Safeguarding Research Collaborations and Scientific Excellence

Part of the debate – in the Scottish Parliament on 7th November 2018.

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Photo of Richard Lochhead Richard Lochhead Scottish National Party

I welcome the debate and all the contributions from across the chamber, many of which I may well comment on. It reminds me that we want to pay tribute to our research community and our higher education and other institutions that make such an immense contribution to our economy and to developing knowledge and curiosity.

I was just thinking about a company in Forres in my constituency called Aurora Sustainability, which is developing sustainable materials for fish boxes, which are, of course, a big issue with regard to the world’s oceans. One of the two people in the company is Scottish and the other is Italian. We have to remember that aspect of the impact of Brexit on research in this country. The issue is not only about research in our higher and research institutions; it affects people right across Scotland’s economy.

There has been a lot of consensus in the debate around that contribution. There has even been a lot of consensus about the need to protect that contribution from the effects of Brexit. We must all rally round that consensus in the challenging months—potentially years—ahead. It is important that we maintain the ability of our researchers and staff to move back and forth between Scotland and Europe and that we maintain full participation in the European funding programmes.

The SNP and the Scottish Government will today support the Liberal Democrat amendment in the name of Tavish Scott, on the issue of the people’s vote. It is, of course, a democratic outrage that Scotland faces being dragged out of the EU against our will, particularly given what we were told by the no campaign during the independence referendum in 2014. The people of Scotland voted to remain, and another EU referendum would be another opportunity to ensure that the wishes of the people of this country are respected, which is why we will support that amendment. Of course, it would be only an opportunity, not a guarantee, and it would not necessarily protect Scotland from the same outcome as that of the 2016 referendum.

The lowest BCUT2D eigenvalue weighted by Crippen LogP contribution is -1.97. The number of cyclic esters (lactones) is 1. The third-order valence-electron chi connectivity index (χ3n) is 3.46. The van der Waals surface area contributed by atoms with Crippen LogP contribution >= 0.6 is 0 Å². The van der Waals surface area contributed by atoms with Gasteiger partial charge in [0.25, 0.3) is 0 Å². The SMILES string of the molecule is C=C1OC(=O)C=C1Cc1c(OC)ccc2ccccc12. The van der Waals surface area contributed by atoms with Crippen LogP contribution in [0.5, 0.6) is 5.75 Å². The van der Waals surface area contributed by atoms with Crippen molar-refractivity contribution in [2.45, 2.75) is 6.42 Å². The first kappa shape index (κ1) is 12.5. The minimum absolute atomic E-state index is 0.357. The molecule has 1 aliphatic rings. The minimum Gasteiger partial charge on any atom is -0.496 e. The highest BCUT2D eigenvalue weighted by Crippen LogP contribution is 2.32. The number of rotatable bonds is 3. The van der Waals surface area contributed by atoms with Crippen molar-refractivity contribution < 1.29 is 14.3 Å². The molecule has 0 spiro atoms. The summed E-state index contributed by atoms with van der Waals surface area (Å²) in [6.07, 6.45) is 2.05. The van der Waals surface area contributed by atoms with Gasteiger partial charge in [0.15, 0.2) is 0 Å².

We will also support the Labour Party amendment, which raises the issue of maintaining our participation in horizon 2020. Scotland has punched above its weight and secured €550 million during the current programme. It is important that we have full participation in the success of the horizon Europe programme.

The Conservative Party is being complacent over EU funding. If the withdrawal agreement is signed, the UK will continue to participate fully in EU programmes—and, therefore, Scottish organisations will be eligible to participate in all aspects of horizon 2020—but only until Brexit day. The big question is what happens thereafter. Even in terms of the deal that will be signed, there is a lack of clarity around our participation up to the end of the horizon 2020 programme. Those funds are valuable to Scotland, as they sustain jobs and enable people from Scotland to take part in collaborative research projects across Europe.

The Scottish Government will continue to do a lot of work to highlight the impact of Brexit on the sector and on Scottish research, science and innovation. We have a Brexit forum with the higher education research sector. I will take a delegation to London to meet the UK Government, to highlight the importance of protecting the sector. I will also soon take a delegation from across the sector to Brussels to make a case for continued participation in many of the programmes.

It is a bit rich for Rachael Hamilton to say that the only reason the SNP is discussing this issue is our “grievance agenda”. It is a bit rich for the party that is taking Scotland out of Europe against its will to talk to us about a grievance agenda. The Conservative Party has a brass neck in putting forward its hard Brexiteer Oliver Mundell to champion and lead for the Conservative Party in a debate about a sector that will take one of the biggest hits from Brexit, which he voted for and supports.